• may react in a self-centred way and worry about not being able to do their normal activities
  • may express distress through risk-taking behaviours (e.g. skipping classes, experimenting with drugs and alcohol, self-harm, acting recklessly)
  • worry that death is frightening or painful, and struggle with their own mortality

Suggested approaches

  • encourage them to talk about their feelings with friends or another trusted adult
  • support them to express their feelings in positive ways (e.g. listening to music, playing sports, writing in a journal)
  • negotiate role changes in the family
  • maintain routines and boundaries
  • let them know that support and counselling are available
  • ask if, and how, they would like to participate in a public or private memorial service

Maintaining family life

When cancer is advanced and life is even more uncertain, many families find new ways to focus on the things they value most. Here are some ideas for maximising your time with your family and preparing
them for the future:

  • Accept offers of help. It not only frees up your time and energy for the family, it also allows friends to feel that they are contributing.
  • Make a memory box, choosing keepsakes together. These will be personal choices, but could include: treasured photos; special birthday cards; a favourite cap, tie, scarf or another item of clothing; a list of shared memories; tickets from special outings; a family recipe; a pressed flower from your garden; a bottle of perfume or aftershave; a lock of hair.
  • Plan a special outing with your family. You might have always wanted to take your kids to the beach, the ballet or the football grand final. You might want to show your kids where you grew up, or maybe there is somewhere special that your children would like to take you.
  • Listen carefully to what your children want to say. Allow your children to express any regrets that they have.

Issues with going to school

It can be difficult to know whether to send your children to school each day if you think someone in the family may die soon. You may feel like you need to let them spend as much time as possible with their loved one. Maintaining routine in a child’s life can help them to feel more stable and safe. With things changing at home, it can be helpful to go to school and see that normal life can continue. However, there may also be days when keeping your children home feels like the right thing to do.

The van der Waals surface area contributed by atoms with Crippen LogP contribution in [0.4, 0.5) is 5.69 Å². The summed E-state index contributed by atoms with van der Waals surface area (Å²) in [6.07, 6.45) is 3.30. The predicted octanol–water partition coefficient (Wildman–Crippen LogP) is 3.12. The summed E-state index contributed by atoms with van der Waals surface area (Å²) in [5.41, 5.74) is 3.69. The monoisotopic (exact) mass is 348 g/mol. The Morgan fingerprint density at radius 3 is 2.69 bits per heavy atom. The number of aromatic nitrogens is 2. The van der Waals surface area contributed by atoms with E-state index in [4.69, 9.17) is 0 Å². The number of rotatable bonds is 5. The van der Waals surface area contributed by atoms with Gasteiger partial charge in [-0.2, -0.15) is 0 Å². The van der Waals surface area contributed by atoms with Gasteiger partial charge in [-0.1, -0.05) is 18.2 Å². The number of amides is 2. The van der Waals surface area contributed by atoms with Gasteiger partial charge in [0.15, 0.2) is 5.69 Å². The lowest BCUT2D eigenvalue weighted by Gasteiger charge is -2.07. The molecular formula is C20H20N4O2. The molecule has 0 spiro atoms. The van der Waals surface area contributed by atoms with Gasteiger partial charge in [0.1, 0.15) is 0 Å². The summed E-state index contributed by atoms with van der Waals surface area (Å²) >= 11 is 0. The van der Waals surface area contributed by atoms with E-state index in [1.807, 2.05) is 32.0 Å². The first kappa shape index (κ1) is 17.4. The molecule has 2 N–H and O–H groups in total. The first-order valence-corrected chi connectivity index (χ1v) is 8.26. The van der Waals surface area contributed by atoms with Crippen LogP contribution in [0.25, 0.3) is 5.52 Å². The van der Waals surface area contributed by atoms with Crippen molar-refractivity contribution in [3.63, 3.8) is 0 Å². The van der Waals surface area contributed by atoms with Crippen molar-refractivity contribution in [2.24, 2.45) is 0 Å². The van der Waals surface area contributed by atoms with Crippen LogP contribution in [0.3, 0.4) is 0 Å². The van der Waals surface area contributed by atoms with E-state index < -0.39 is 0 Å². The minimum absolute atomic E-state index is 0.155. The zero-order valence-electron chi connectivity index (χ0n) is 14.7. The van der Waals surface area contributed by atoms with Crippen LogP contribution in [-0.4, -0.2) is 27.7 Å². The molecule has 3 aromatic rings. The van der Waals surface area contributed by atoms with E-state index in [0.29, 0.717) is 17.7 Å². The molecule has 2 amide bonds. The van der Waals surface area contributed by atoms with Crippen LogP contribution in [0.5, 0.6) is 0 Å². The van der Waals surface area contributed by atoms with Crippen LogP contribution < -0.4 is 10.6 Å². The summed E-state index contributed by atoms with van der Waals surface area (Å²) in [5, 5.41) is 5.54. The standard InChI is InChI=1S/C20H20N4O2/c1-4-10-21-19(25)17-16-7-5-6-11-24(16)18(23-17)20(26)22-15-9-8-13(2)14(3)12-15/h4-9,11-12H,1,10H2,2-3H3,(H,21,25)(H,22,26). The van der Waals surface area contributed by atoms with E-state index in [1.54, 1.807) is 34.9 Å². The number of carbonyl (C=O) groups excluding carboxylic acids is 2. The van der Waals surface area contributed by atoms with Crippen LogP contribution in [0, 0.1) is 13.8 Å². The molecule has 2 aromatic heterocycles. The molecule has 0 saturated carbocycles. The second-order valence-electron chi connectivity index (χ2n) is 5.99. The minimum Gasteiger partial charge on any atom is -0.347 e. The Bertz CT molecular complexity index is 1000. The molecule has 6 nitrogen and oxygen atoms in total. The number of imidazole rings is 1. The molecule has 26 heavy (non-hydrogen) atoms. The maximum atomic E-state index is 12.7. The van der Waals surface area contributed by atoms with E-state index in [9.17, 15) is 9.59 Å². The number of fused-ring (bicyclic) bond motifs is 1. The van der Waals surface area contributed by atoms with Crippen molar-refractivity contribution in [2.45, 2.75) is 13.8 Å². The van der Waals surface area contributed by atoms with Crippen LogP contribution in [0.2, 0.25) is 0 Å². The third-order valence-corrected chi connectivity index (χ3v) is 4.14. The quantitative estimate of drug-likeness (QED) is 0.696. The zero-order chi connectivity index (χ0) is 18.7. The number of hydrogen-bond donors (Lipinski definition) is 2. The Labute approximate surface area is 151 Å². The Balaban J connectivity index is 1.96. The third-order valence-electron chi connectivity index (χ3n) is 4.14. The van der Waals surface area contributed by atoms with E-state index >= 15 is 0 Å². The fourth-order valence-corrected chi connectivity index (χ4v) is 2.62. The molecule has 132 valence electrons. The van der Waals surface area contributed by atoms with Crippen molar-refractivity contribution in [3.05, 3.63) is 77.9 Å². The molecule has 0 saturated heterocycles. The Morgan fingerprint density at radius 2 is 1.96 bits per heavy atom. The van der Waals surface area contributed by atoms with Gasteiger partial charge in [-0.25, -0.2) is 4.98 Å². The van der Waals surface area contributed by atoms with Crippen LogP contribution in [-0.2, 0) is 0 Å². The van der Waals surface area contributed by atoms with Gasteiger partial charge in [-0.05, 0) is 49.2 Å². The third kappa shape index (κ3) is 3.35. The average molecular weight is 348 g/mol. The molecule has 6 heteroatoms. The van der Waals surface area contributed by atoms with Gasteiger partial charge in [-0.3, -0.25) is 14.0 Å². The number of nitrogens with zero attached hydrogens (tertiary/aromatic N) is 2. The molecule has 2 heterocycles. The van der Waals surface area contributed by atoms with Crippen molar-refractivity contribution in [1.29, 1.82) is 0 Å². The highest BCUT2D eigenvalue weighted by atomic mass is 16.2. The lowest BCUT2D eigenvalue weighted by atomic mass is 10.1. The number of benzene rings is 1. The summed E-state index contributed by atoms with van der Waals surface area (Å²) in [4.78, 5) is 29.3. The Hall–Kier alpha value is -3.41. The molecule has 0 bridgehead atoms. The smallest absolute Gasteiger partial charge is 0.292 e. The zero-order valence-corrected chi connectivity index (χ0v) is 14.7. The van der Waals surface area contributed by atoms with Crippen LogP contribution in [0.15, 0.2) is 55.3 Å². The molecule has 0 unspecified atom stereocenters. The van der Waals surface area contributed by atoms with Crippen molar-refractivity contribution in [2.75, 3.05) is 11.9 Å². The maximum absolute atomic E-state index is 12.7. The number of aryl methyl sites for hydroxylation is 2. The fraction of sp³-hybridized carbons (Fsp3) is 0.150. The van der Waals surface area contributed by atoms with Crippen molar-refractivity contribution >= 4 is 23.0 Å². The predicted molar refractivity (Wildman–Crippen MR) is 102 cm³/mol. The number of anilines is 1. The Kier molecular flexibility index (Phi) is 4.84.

You may want to talk to your children’s teachers about what is going on at home. It’s helpful for the school to know about any major concerns in a student’s life so they can understand and respond appropriately to any changes in behaviour or academic performance.

If you have older children, it’s important to ask them what they want you to do. Teenage children might choose to tell their teachers themselves. Or they may not want their teachers to know at all because they don’t want the attention or to be thought of as different from the other students. Reassure your teenager that their teacher can help and won’t tell anyone else without their permission.

Key points: Living with advanced cancer

  • Children and adults can react very strongly to the news that cancer is advanced.
  • It is important for people to be able to express their emotions and to grieve in their own way.
  • Children should be given some idea about the person’s prognosis.
  • Be open about death. Let your kids ask questions and express their fears.
  • Reassure your kids about the future.
  • Let your children spend time with the person who has cancer so they have time to create  meaningful memories together.
  • Give kids realistic hope. For example, reassure them that the family can still enjoy time together or that the person with cancer will have some good days.

Featured resource

Talking to Kids about Cancer

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This information is reviewed by

This information was last reviewed February 2023 by the following expert content reviewers: Prof Jane Turner AM, International Psycho-Oncology Society President Emeritus, The University of Queensland, QLD; Taylor Baker, Consumer; Dr Ben Britton, Principal Clinical and Health Psychologist, Head of Psychology, Hunter New England Mental Health, NSW; Camp Quality; Dr Lisa Cuddeford, Head of Department, WA Paediatric Palliative Care Service, Perth Children’s Hospital, WA; A/Prof Peter Downie, Head, Paediatric Haematology–Oncology and Director, Children’s Cancer Centre, Monash Children’s Hospital, VIC; Dr Sarah Ellis, Clinical Psychologist, Kids Cancer Centre, Sydney Children’s Hospital, NSW; Malia Emberson-Lafoa’i, Consumer; Kate Fernandez, 13 11 20 Consultant, Cancer Council SA; Jane Gillard, Consumer; Mary McGowan OAM, International Childhood Cancer Advocate, VIC; Annette Polizois, Senior Social Worker, Women, Family and Emergency Care Team, Royal North Shore Hospital, NSW; Rhondda Rytmeister, Clinical Psychologist, HeadWayHealth (formerly Snr Clinical Psychologist, The Cancer Centre for Children, Westmead, NSW); Nadine Street, Head of Social Work and Social Welfare, HNE Mental Health Service, NSW; Warren Summers, Online Counsellor, Canteen, NSW.